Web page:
Security Breaches Reported by DePaul and Southern Hills Eye Care

DePaul, a provider of assisted living facilities and healthcare services in New York, North Carolina, and South Carolina, is alerting certain members of its behavioral health program that some of their protected health information has been exposed as a result of a phishing attack.

The breach was discovered on February 1, 2019 and the account was immediately secured. The investigation into the breach confirmed that a single email account had been compromised as a result of an employee being fooled by a phishing scam. The email account contained approximately 41,000 emails, which needed to be checked to determine whether they contained any sensitive information.

The vast majority of the emails in the account did not contain any significant medical or psychiatric information; however, a small number of emails contained information such as first and last names, dates of birth, and/or Social Security numbers.

The aim of the attack appeared to be to use the compromised email account to send further phishing emails. No evidence was found to suggest the attacker viewed or copied emails containing sensitive information.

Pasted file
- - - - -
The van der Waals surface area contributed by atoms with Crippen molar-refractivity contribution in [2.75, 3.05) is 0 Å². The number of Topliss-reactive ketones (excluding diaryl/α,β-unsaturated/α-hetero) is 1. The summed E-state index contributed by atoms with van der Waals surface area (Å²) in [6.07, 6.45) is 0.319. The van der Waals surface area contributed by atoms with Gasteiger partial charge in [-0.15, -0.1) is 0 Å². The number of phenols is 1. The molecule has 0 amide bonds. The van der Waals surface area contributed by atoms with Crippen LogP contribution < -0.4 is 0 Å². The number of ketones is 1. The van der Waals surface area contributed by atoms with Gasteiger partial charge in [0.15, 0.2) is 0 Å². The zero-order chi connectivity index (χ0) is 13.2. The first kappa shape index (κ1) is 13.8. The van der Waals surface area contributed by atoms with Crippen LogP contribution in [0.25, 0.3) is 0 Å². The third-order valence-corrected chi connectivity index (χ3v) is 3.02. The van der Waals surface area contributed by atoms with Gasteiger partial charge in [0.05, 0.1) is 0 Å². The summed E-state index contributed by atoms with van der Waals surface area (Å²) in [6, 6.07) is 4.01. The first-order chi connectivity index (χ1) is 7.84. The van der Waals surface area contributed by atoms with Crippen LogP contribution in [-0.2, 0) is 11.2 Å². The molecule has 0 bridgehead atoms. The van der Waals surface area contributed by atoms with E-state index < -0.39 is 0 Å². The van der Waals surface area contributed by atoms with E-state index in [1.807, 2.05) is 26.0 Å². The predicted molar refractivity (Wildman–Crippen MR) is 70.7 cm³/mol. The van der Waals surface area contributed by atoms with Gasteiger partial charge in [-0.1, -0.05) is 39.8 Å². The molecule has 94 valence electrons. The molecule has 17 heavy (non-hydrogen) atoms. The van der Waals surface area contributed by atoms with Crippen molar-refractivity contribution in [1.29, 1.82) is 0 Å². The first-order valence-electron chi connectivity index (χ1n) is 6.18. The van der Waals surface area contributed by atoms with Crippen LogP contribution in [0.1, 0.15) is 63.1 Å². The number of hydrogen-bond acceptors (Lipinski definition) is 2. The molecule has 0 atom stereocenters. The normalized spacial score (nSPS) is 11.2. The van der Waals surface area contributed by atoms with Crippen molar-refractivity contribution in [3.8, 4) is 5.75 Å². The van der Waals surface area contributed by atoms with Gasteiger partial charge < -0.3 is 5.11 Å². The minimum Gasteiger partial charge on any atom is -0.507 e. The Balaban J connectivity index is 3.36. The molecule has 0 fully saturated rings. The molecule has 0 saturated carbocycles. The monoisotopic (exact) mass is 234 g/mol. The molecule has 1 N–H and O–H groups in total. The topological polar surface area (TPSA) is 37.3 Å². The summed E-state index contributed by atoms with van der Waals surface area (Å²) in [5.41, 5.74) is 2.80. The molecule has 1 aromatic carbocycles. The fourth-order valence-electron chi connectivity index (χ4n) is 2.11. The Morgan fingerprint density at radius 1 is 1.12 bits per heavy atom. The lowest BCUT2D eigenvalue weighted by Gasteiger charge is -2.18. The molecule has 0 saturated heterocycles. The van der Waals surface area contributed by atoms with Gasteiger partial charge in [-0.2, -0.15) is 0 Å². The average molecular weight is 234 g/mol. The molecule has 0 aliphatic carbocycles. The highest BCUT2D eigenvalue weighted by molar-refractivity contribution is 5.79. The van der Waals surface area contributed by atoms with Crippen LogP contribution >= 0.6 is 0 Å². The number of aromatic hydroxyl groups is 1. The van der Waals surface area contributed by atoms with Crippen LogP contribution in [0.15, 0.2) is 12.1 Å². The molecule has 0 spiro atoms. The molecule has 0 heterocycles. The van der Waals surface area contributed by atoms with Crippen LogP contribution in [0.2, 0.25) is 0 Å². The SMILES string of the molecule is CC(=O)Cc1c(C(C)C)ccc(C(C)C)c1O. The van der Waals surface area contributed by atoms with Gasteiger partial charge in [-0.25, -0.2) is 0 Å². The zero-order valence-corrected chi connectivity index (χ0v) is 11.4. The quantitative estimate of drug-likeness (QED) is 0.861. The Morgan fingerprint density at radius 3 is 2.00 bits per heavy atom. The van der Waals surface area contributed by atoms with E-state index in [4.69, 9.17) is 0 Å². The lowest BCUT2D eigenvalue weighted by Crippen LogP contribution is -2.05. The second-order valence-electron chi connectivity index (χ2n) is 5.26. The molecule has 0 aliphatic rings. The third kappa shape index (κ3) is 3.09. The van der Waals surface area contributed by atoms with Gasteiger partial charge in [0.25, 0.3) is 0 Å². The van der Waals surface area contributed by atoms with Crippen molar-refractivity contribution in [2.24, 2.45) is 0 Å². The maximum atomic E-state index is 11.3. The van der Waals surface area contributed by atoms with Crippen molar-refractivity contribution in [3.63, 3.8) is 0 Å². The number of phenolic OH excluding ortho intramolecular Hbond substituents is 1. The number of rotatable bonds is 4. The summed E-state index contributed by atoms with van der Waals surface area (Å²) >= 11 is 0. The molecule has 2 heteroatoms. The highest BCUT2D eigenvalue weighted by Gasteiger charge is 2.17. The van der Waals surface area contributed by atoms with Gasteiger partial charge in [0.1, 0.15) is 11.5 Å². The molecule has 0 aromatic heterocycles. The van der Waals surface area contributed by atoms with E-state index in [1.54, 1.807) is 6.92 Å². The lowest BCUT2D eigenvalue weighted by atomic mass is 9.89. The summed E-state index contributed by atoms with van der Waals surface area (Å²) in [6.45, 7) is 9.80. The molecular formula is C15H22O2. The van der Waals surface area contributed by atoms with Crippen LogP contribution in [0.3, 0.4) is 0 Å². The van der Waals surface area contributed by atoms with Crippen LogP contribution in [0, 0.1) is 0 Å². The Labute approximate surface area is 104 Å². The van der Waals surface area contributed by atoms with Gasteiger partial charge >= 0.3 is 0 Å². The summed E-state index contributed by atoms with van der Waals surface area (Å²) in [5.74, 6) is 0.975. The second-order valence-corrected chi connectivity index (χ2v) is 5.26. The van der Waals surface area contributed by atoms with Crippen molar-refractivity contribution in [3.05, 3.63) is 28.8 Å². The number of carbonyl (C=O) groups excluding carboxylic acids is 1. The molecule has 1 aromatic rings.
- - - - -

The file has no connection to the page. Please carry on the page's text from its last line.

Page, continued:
Individuals whose Social Security number was potentially compromised have been offered complimentary credit monitoring services for one year.  DePaul will be providing staff with additional training to improve resilience to phishing attacks.

The HHS’ Office for Civil Rights breach portal shows 902 DePaul members were affected by the breach.

Southern Hills Eye Care Ransomware Attack Reported

Southern Hills Eye Care in Sioux City, IA, has experienced a security incident which may have resulted in the exposure of patients’ protected health information.

On January 15, 2019, ransomware was installed on a server in its Sioux City offices and files were encrypted. A forensic investigation confirmed that an unauthorized individual had gained access to the server and may have viewed files containing patients’ protected health information. The types of information in the files included names, addresses, dates of birth, phone numbers, health information, health insurance information, and the Social Security numbers of Medicare patients.

While data access was possible, no evidence was uncovered to suggest any patient information was accessed by unauthorized individuals. Additional security controls have now been implemented to prevent any future breaches of this nature.

The breach has yet to appear on the OCR breach portal so it is currently unclear how many patients have been affected. Notifications were sent to affected patients on March 15, 2019.

Author: Steve Alder has many years of experience as a journalist, and comes from a background in market research. He is a specialist on legal and regulatory affairs, and has several years of experience writing about HIPAA. Steve holds a B.Sc. from the University of Liverpool.